The story of a working class white bouncer (Viggo Mortensen) becomes a chauffeur for a black pianist (Mahershala Ali) on his tour through he deep south in the 1960s was well received coming out of the festival and has received largely positive reviews. Last week, a fly flew into the film’s ointment when Mortensen slipped up by saying the “N” word at a panel for the film. He has since apologized and Ali has accepted it, but the whole affair blew up fast and hot and an apology acceptance suggests that the entire affair didn’t sit well at all.
Now, with a pitiful opening weekend at limited theaters, the film might be losing a bit of steam. Although some have compared the film to Driving Miss Daisy, it was clear when that film released almost thirty years ago, it was an incredibly popular film, opening to much larger numbers and becoming the year’s 9th biggest box office performer. Apart from the box office, reviews seemed to be stronger in 1989 for Daisy than they are for Green Book today and the shift in culture in the intervening years suggests that this film isn’t nearly the progressive lightning rod as it might have been even twenty years ago. Today, it feels rather tame and although a viable topic, there are other movies this year that could benefit from this film’s failure to catch fire, like Spike Lee’s BlacKkKlansman. And after Lee’s anger over his 1989 film Do the Right Thing not even securing a Best Picture nomination, better yet losing out to a film he considered too tame at the time, it could be the ultimate rebuke for Lee to take the crown over this film.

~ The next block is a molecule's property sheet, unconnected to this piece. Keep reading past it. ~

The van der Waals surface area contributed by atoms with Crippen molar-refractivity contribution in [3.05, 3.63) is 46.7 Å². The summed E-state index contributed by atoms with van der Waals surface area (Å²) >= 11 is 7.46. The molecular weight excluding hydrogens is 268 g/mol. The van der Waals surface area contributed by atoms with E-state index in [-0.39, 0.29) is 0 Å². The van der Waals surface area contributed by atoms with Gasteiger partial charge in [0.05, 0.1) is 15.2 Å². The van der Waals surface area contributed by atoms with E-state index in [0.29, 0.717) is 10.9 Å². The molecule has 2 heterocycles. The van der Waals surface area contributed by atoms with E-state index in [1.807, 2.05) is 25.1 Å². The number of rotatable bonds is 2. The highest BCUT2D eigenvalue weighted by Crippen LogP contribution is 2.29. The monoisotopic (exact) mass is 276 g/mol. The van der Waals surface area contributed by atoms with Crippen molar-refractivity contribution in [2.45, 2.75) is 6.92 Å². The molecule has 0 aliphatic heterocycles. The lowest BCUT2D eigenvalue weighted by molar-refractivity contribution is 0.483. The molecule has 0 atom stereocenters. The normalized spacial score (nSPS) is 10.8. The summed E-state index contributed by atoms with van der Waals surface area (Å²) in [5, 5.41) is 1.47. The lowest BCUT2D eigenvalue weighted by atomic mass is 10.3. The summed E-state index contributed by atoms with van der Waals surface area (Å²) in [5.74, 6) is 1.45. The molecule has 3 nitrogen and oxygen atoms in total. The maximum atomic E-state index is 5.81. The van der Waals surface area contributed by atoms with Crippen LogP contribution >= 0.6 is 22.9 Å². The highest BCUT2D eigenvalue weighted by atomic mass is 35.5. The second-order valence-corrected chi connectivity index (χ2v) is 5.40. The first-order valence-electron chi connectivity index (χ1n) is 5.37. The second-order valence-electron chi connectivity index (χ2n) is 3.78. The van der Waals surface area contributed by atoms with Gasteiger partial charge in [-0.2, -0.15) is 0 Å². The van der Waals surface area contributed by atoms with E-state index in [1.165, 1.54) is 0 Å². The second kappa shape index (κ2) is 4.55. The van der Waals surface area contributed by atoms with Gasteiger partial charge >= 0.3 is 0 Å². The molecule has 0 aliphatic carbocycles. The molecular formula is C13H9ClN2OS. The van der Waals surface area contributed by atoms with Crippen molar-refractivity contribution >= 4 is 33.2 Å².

At Eternity’s Gate
Another film that did poorly at the box office this weekend, but for which such poor performance isn’t as damaging, At Eternity’s Gate is the latest film to look at the life of Vincent Van Gogh, this film specifically his later life. Starring Willem Dafoe as the legendary painter, Julian Scnabel’s first film in eight years, and first since 2007’s The Diving Bell and the Butterfly to enter the Oscar conversation has only one real shot at a nomination.